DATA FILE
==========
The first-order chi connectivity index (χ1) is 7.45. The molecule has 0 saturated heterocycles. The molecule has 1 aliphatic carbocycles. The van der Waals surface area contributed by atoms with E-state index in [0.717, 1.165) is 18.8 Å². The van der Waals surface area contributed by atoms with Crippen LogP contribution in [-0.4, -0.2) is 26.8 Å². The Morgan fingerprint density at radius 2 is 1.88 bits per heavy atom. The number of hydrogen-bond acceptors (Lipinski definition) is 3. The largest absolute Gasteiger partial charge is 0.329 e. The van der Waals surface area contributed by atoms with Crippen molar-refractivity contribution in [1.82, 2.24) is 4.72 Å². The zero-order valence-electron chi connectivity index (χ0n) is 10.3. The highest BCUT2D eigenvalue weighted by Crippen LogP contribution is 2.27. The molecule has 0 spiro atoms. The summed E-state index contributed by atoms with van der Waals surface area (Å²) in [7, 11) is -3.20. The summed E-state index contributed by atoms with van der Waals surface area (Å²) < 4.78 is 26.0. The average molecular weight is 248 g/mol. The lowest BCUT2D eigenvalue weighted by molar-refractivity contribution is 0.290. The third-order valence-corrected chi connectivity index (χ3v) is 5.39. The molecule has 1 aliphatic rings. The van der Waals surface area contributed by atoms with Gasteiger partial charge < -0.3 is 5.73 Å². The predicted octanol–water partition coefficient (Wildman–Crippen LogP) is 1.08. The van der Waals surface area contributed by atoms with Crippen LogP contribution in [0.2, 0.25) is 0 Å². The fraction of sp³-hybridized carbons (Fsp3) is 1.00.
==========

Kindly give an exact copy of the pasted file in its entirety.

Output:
The first-order chi connectivity index (χ1) is 7.45. The molecule has 0 saturated heterocycles. The molecule has 1 aliphatic carbocycles. The van der Waals surface area contributed by atoms with E-state index in [0.717, 1.165) is 18.8 Å². The van der Waals surface area contributed by atoms with Crippen LogP contribution in [-0.4, -0.2) is 26.8 Å². The Morgan fingerprint density at radius 2 is 1.88 bits per heavy atom. The number of hydrogen-bond acceptors (Lipinski definition) is 3. The largest absolute Gasteiger partial charge is 0.329 e. The van der Waals surface area contributed by atoms with Crippen molar-refractivity contribution in [1.82, 2.24) is 4.72 Å². The zero-order valence-electron chi connectivity index (χ0n) is 10.3. The highest BCUT2D eigenvalue weighted by Crippen LogP contribution is 2.27. The molecule has 0 spiro atoms. The summed E-state index contributed by atoms with van der Waals surface area (Å²) in [7, 11) is -3.20. The summed E-state index contributed by atoms with van der Waals surface area (Å²) < 4.78 is 26.0. The average molecular weight is 248 g/mol. The lowest BCUT2D eigenvalue weighted by molar-refractivity contribution is 0.290. The third-order valence-corrected chi connectivity index (χ3v) is 5.39. The molecule has 1 aliphatic rings. The van der Waals surface area contributed by atoms with Gasteiger partial charge < -0.3 is 5.73 Å². The predicted octanol–water partition coefficient (Wildman–Crippen LogP) is 1.08. The van der Waals surface area contributed by atoms with Crippen LogP contribution in [0.2, 0.25) is 0 Å². The fraction of sp³-hybridized carbons (Fsp3) is 1.00.